The giant rocket that is being built by NASA to send astronauts to the Moon will likely be delayed because of the budget. It is according to a new report from the Government Accountability Office, which previously reviewed the hardware that NASA has been developing for deep space human exploration. The report, originally leaked to The Washington Post, is the latest update that has identified schedule problems and cost overruns with the rocket’s development program.
For a decade now, NASA has been developing two key vehicles to carry humans beyond Earth orbit. Including, Space Launch System, or SLS, a massive rocket capable of sending people to the vicinity of the lunar surface. The other is a crew capsule called Orion, which humans will ride inside when traveling on top of the SLS. The two vehicles were supposed to launch together for the first time back in 2017, but the inaugural flight has been consistently pushed back and is now slated to occur in June 2020. The delays have also led to cost overruns for the SLS program, which have added up to an extra $1 billion, according to NASA.
The new GAO report out today argues that NASA probably won’t meet the June 2020 deadline. Instead, it’s possible the SLS will fly for the first time as late as June 2021, especially if the agency encounters any more issues while piecing together the rocket and testing it. Additionally, the GAO accuses NASA of not being transparent in its cost estimates for both the SLS and Orion. The GAO report finds that the cost of the increase to the SLS program is actually closer to $1.8 billion, because NASA shifted around some associated costs of the rocket to future missions. The cost of Orion is expected to increase, too, but the GAO doesn’t have a good idea of what it’s going to be because NASA hasn’t updated its estimates for the program.
Despite all of these delays and cost overruns, NASA has still been giving “award fees” to Boeing and Lockheed, the primary contractors for SLS and Orion respectively, that have equaled out to $200 million. These fees are usually given out to the agency’s contractors for good performance and maintaining schedule. But the GAO report calls out Boeing for underestimating just how many workers it would need for the SLS build and the complexity of the rocket’s design.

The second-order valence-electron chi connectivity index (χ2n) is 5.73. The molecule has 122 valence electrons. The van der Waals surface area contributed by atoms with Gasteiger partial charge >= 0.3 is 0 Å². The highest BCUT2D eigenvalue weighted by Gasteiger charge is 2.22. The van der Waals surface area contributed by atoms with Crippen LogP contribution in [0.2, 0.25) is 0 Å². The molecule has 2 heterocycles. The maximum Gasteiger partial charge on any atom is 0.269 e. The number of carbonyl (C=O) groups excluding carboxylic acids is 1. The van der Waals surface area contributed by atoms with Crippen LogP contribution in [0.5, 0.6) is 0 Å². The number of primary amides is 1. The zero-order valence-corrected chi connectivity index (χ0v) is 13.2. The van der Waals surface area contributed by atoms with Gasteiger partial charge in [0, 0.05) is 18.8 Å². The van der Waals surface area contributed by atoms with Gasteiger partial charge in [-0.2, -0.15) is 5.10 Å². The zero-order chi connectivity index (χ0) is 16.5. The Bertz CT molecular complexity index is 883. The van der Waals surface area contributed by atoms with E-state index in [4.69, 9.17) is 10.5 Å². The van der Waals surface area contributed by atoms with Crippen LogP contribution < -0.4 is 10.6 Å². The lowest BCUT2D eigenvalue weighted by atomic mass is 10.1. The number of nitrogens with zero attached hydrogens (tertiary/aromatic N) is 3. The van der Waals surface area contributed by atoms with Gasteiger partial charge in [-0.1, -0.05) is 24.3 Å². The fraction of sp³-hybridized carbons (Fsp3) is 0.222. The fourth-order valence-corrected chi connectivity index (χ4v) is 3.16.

NASA’s William Gerstenmaier, associate administrator for human exploration, responded to the GAO report by reminding the office that the SLS and Orion will be “some of the most sophisticated hardware ever built,” and that “NASA is pushing the boundaries of human exploration.” He argued that while the programs have experienced challenges, the GAO report imagines the “worst-case schedule outcomes.” Gerstenmaier also disagreed with the claim that NASA hasn’t been transparent about costs, arguing that NASA has had to deal with uncertainty in its budgets and direction. That has made it difficult to be efficient and execute programs effectively.
Efficiency will become even more important moving forward. The GAO identified very little room for error in the SLS schedule, since it is jam-packed up until a big test that the program must complete known as the “green run” test. That’s when the main core of the rocket will be fired on the ground, to see if all the components of the rocket work together. Any delay could put NASA’s current ambitions at risk.
Both the SLS and Orion are instrumental in NASA’s goal of returning humans to the surface of the Moon, part of a new initiative named Artemis. In March, Vice President Mike Pence called on NASA to expedite its lunar program and send people to the Moon by 2024, instead of 2028 like the agency had planned. Now, NASA’s administrator Jim Bridenstine is seeking funding from Congress for this accelerated deadline. The agency asked for an additional $1.6 billion for fiscal year 2020, on top of NASA’s requested budget of $21 billion, to fund the Artemis program. And Bridenstine told CNN that he estimates an extra $20 to $30 billion will be needed over the next five years — in addition to NASA’s annual budget — to ensure that the agency makes it to the Moon by 2024.
Even if Congress somehow funds the whole program as desired, meeting the 2024 deadline is reliant on NASA’s hardware being built on time, and this latest report shows that the GAO remains pessimistic about the prospect of Orion and the SLS meeting that five-year goal.
In the meantime, NASA continues to press forward with the program. The agency says it will adhere to some of the recommendations that the GAO advised in its report, including ways to come up with better estimates for the program. However, NASA did not say it will update the estimated launch date for the SLS, so it seems that the agency is still aiming for a launch next year, despite the GAO’s doubts.